Investing in the Infrastructure of Neighborhoods: Cross Disciplinary Partnerships for Revitalization and Community Health Improvement
Tuesday, November 3, 2015: 2:30 p.m. - 4:00 p.m.
Evidence for neighborhood impact on health continues to grow, adding nuance and detail to our understanding that when it comes to health, 'your zip code is more important than your genetic code.' New studies on 'toxic stress' and brain development have begun to uncover mechanisms by which neighborhood exposures, such as unsafe streets or unstable and poor quality housing, can get 'under the skin' with lifelong impacts on health outcomes. Whereas many place-based health initiatives have focused on improving access to health-promoting amenities (e.g., healthy food markets, recreational facilities for improved physical activity), addressing toxic stress requires a more integrated and holistic approach. Broad-based and equitable improvements to neighborhood infrastructure (housing, commercial space, public and community space, schools, parks and transit/transportation) require active public and private partners and a health-in-all-policies – indeed, a health across sectors – approach to create functional and prosperous communities.
The non-profit community development industry is already making progress on this front. Through public-private partnerships, the sector invests more than $200 billion annually into infrastructure in low-income neighborhoods, with the goal of improving living conditions for residents. The most impactful community development efforts have transformed neighborhoods by working across sectors to integrate physical development, community engagement, and social services. By addressing many social determinants of health at once, these investments suggest significant promise for improving resident health. However, community developers have not widely considered or evaluated the health outcomes of their projects. Meanwhile, health practitioners have only begun to consider the health potential for partnering in these large-scale community revitalization efforts. Increased collaboration between public health and community development can bring health outcomes for these efforts explicitly into focus, help optimize intervention strategies for health, and provide natural experiments to build the evidence base for holistic interventions for disadvantaged communities in a limited-resource environment.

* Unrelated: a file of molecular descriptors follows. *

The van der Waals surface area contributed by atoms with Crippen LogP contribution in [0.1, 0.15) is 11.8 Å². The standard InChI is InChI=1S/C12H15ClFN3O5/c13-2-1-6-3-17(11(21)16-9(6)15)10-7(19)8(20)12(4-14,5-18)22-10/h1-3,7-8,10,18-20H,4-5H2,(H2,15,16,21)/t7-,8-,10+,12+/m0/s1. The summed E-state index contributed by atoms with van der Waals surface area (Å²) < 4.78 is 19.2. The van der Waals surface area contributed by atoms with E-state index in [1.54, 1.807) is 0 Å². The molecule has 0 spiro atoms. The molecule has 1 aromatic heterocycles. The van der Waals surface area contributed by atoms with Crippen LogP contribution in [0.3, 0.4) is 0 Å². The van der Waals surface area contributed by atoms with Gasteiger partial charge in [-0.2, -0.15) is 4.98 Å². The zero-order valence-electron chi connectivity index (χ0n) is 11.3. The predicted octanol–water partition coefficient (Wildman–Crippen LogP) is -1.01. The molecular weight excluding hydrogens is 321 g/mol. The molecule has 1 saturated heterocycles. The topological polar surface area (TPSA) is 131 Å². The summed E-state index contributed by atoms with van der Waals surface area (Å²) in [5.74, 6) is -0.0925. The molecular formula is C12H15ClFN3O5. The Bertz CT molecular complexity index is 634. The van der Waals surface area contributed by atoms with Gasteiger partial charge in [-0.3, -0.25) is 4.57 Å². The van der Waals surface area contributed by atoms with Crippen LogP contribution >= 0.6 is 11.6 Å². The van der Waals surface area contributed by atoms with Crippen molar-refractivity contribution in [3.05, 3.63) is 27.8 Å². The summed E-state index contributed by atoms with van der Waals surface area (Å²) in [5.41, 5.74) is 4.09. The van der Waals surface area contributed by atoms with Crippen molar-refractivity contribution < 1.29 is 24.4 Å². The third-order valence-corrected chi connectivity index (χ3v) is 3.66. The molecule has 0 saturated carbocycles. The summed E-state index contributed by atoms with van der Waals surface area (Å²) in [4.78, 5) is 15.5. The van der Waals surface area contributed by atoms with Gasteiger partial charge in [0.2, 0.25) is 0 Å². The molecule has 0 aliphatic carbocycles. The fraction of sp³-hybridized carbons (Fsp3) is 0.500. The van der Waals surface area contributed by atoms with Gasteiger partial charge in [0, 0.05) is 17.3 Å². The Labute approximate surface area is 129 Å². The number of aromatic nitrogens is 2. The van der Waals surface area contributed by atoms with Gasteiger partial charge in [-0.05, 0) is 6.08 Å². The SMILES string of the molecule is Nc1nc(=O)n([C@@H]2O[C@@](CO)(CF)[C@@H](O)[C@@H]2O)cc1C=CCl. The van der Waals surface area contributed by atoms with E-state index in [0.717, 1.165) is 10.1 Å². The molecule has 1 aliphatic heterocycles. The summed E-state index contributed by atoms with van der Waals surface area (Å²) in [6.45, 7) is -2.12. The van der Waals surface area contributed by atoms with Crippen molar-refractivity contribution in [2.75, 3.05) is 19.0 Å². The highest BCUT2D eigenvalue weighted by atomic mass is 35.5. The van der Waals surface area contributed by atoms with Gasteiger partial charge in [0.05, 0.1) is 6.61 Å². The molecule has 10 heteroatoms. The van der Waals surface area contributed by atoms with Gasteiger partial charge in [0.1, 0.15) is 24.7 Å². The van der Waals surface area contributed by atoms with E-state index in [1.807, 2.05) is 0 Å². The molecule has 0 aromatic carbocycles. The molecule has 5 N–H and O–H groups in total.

In this special session, we bring together leaders from the health and community development sectors to discuss how these sectors add value to each others' work. Specifically, this session will discuss how community development can bring a health focus more firmly to bear on infrastructure investments in low income communities; and how public health can partner with the community development sector to build the evidence base and deepen our understanding of the role of place in health. Don Schwarz of the Robert Wood Johnson Foundation will discuss the role foundations can play to foster and support this work. Calvin Holmes of the Chicago Community Loan Fund will explain the important role non-profit financial institutions play in supporting local community development organizations negotiating the complex funding required to complete valuable projects meeting neighborhood needs. We will hear from Mark Angelini of Mercy Housing, Lakefront about the importance of service-enriched housing for low-income and homeless community residents, and Olis Simmons of Youth UpRising will share a community-based perspective on integrating program and infrastructure development. Finally, Douglas Jutte of the Build Healthy Places Network will discuss the importance of bridging the chasm between community development and health by supporting and catalyzing cross-sector collaboration.
Session Objectives: Describe the national scale and scope of community development efforts taking place in some of the highest health-risk neighborhoods.
Explain the important roles of community developers, community development financial institutions, foundations and community partners in creating better functioning and healthier neighborhoods.
Discuss the opportunities that public health partnerships in community development efforts promise for strengthening health outcomes by sharpening the explicit focus on health and building the evidence base about the role of place in health.
See individual abstracts for presenting author's disclosure statement and author's information.
Organized by: APHA-Special Sessions
Endorsed by: Injury Control and Emergency Health Services
Medical (CME), Health Education (CHES), Nursing (CNE), Public Health (CPH)